The sun is moving into the hyperactive phase of its roughly 11-year cycle when sunspots, solar flares and all other sorts of tumultuous heliocentric happenings become more common. Case in point: A vortex of fire as tall as 10 Earths stacked on top of each other could be seen doing a quick dance on the sun's surface late Tuesday.
NASA's Solar Dynamics Observatory caught an eruption from the sun that swirled like a tornado as it produced a bright coronal mass ejection, or CME. Astronomer Tony Phillips clipped the below footage for Spaceweather.com.
CMEs are blasts of charged plasma that often accompany solar flares. When they're directed at Earth, they can produce bright auroras when they collide with our magnetosphere. This particular CME that started with the rare solar twister was not directed at Earth.
The sun's activity is forecast to increase in intensity over the next couple of years to a peak somewhere around 2024 or 2025. Recently our star let off itsin nearly five years, and currently the sunspots that produce numerous flares can actually be seen without a telescope.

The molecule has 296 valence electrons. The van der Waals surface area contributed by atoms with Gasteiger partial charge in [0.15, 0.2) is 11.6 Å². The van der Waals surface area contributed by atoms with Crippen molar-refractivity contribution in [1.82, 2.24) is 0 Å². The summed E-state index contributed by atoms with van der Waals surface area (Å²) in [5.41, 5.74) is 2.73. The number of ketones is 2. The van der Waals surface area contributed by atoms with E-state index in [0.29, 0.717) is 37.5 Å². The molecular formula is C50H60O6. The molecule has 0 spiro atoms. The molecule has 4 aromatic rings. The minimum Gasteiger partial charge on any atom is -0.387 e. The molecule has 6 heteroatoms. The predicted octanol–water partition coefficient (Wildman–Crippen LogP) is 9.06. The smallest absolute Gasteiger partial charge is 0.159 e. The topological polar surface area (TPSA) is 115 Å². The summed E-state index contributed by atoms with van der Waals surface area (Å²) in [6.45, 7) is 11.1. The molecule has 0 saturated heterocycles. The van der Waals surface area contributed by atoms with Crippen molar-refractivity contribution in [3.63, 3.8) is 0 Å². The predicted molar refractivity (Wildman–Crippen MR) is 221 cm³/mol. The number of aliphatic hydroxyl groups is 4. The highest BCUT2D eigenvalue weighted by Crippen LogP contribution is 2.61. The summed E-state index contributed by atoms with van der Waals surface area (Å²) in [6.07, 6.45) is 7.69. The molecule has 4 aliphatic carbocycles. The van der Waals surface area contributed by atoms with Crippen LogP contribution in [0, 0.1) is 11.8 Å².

Of course, you definitely don't want to try looking for sunspots with your naked eye.
Looking through the lens of a camera at the sun is just as dangerous, if not more so. If you want to try and get a glimpse of sunspots in real time, the safe way is to point your camera at the sun, but only look at the image via an electronic view screen, Phillips says.
Currently there are at least eight documented sunspots on the surface of the sun that have been throwing off lower-power flares pretty consistently during a relative lull in activity.
However, this can change at just about any moment. There's no major risk to our health from flares, but a strong solar storm could do damage to satellites and even electrical systems on the ground.